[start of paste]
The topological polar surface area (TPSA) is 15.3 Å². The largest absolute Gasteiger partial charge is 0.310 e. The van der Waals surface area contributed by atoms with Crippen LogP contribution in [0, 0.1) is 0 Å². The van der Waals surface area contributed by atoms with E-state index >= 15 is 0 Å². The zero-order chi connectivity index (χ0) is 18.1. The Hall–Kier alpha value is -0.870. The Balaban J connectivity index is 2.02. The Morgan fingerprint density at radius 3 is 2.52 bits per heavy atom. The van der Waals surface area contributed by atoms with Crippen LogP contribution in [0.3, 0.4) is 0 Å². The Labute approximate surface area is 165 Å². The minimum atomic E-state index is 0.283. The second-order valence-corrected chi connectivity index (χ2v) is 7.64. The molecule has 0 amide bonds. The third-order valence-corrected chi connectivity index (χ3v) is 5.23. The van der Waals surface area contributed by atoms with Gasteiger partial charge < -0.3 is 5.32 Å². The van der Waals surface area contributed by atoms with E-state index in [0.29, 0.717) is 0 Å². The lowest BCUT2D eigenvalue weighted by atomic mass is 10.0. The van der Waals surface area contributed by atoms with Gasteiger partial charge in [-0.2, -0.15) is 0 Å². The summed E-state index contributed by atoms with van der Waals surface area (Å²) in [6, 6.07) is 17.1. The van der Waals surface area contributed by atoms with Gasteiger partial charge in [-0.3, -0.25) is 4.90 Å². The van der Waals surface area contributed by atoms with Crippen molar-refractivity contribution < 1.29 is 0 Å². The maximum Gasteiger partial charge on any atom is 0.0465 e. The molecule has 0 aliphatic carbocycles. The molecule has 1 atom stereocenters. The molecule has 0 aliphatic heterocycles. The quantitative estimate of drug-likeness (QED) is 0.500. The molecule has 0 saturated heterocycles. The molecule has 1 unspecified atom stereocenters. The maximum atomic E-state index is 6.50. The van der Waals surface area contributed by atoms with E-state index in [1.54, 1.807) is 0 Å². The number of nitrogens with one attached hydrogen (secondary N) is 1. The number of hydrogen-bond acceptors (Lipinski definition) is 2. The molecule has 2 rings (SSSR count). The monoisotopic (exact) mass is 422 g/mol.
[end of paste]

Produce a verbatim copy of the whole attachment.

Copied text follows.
The topological polar surface area (TPSA) is 15.3 Å². The largest absolute Gasteiger partial charge is 0.310 e. The van der Waals surface area contributed by atoms with Crippen LogP contribution in [0, 0.1) is 0 Å². The van der Waals surface area contributed by atoms with E-state index >= 15 is 0 Å². The zero-order chi connectivity index (χ0) is 18.1. The Hall–Kier alpha value is -0.870. The Balaban J connectivity index is 2.02. The Morgan fingerprint density at radius 3 is 2.52 bits per heavy atom. The van der Waals surface area contributed by atoms with Crippen LogP contribution in [0.3, 0.4) is 0 Å². The Labute approximate surface area is 165 Å². The minimum atomic E-state index is 0.283. The second-order valence-corrected chi connectivity index (χ2v) is 7.64. The molecule has 0 amide bonds. The third-order valence-corrected chi connectivity index (χ3v) is 5.23. The van der Waals surface area contributed by atoms with Gasteiger partial charge < -0.3 is 5.32 Å². The van der Waals surface area contributed by atoms with E-state index in [0.29, 0.717) is 0 Å². The lowest BCUT2D eigenvalue weighted by atomic mass is 10.0. The van der Waals surface area contributed by atoms with Gasteiger partial charge in [-0.2, -0.15) is 0 Å². The summed E-state index contributed by atoms with van der Waals surface area (Å²) in [6, 6.07) is 17.1. The van der Waals surface area contributed by atoms with Gasteiger partial charge in [-0.3, -0.25) is 4.90 Å². The van der Waals surface area contributed by atoms with Crippen molar-refractivity contribution < 1.29 is 0 Å². The maximum Gasteiger partial charge on any atom is 0.0465 e. The molecule has 0 aliphatic carbocycles. The molecule has 1 atom stereocenters. The molecule has 0 aliphatic heterocycles. The quantitative estimate of drug-likeness (QED) is 0.500. The molecule has 0 saturated heterocycles. The molecule has 1 unspecified atom stereocenters. The maximum atomic E-state index is 6.50. The van der Waals surface area contributed by atoms with E-state index in [1.54, 1.807) is 0 Å². The number of nitrogens with one attached hydrogen (secondary N) is 1. The number of hydrogen-bond acceptors (Lipinski definition) is 2. The molecule has 2 rings (SSSR count). The monoisotopic (exact) mass is 422 g/mol.